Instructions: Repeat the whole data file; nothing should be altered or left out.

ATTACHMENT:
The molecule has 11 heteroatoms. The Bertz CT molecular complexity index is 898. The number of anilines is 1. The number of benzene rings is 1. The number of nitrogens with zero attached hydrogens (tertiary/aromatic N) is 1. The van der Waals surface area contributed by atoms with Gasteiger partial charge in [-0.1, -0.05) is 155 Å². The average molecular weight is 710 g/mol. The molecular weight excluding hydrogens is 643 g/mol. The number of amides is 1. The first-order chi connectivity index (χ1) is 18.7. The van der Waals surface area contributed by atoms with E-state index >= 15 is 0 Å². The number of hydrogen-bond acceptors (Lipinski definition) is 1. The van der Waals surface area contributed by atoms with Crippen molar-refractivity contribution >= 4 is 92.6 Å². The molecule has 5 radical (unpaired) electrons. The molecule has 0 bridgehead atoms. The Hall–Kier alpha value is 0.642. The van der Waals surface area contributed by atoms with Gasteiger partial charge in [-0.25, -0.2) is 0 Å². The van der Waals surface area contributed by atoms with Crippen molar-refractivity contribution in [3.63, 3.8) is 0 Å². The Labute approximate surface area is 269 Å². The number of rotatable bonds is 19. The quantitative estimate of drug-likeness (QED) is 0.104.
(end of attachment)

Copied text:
The molecule has 11 heteroatoms. The Bertz CT molecular complexity index is 898. The number of anilines is 1. The number of benzene rings is 1. The number of nitrogens with zero attached hydrogens (tertiary/aromatic N) is 1. The van der Waals surface area contributed by atoms with Gasteiger partial charge in [-0.1, -0.05) is 155 Å². The average molecular weight is 710 g/mol. The molecular weight excluding hydrogens is 643 g/mol. The number of amides is 1. The first-order chi connectivity index (χ1) is 18.7. The van der Waals surface area contributed by atoms with E-state index >= 15 is 0 Å². The number of hydrogen-bond acceptors (Lipinski definition) is 1. The van der Waals surface area contributed by atoms with Crippen molar-refractivity contribution >= 4 is 92.6 Å². The molecule has 5 radical (unpaired) electrons. The molecule has 0 bridgehead atoms. The Hall–Kier alpha value is 0.642. The van der Waals surface area contributed by atoms with Gasteiger partial charge in [-0.25, -0.2) is 0 Å². The van der Waals surface area contributed by atoms with Crippen molar-refractivity contribution in [3.63, 3.8) is 0 Å². The Labute approximate surface area is 269 Å². The number of rotatable bonds is 19. The quantitative estimate of drug-likeness (QED) is 0.104.